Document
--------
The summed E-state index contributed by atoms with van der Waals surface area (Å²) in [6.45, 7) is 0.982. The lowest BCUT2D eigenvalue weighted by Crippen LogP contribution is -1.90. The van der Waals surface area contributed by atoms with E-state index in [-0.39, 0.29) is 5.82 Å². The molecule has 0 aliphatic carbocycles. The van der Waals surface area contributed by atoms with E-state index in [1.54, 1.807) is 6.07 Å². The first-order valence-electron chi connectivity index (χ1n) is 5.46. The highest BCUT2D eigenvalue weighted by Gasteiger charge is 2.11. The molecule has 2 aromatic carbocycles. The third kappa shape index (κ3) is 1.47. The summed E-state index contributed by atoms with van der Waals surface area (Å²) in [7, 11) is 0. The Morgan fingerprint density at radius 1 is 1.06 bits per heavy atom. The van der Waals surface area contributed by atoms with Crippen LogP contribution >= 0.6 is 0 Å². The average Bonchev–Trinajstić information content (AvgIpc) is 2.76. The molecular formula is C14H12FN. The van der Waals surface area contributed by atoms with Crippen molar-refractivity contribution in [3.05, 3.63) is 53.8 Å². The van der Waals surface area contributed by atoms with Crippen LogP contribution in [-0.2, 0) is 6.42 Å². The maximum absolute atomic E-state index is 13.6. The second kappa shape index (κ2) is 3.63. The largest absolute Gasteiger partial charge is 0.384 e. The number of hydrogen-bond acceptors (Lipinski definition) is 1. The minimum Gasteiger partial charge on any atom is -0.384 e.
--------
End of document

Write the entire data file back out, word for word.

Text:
The summed E-state index contributed by atoms with van der Waals surface area (Å²) in [6.45, 7) is 0.982. The lowest BCUT2D eigenvalue weighted by Crippen LogP contribution is -1.90. The van der Waals surface area contributed by atoms with E-state index in [-0.39, 0.29) is 5.82 Å². The molecule has 0 aliphatic carbocycles. The van der Waals surface area contributed by atoms with E-state index in [1.54, 1.807) is 6.07 Å². The first-order valence-electron chi connectivity index (χ1n) is 5.46. The highest BCUT2D eigenvalue weighted by Gasteiger charge is 2.11. The molecule has 2 aromatic carbocycles. The third kappa shape index (κ3) is 1.47. The summed E-state index contributed by atoms with van der Waals surface area (Å²) in [7, 11) is 0. The Morgan fingerprint density at radius 1 is 1.06 bits per heavy atom. The van der Waals surface area contributed by atoms with Crippen LogP contribution >= 0.6 is 0 Å². The average Bonchev–Trinajstić information content (AvgIpc) is 2.76. The molecular formula is C14H12FN. The van der Waals surface area contributed by atoms with Crippen molar-refractivity contribution in [3.05, 3.63) is 53.8 Å². The van der Waals surface area contributed by atoms with Crippen LogP contribution in [-0.2, 0) is 6.42 Å². The maximum absolute atomic E-state index is 13.6. The second kappa shape index (κ2) is 3.63. The largest absolute Gasteiger partial charge is 0.384 e. The number of hydrogen-bond acceptors (Lipinski definition) is 1. The minimum Gasteiger partial charge on any atom is -0.384 e.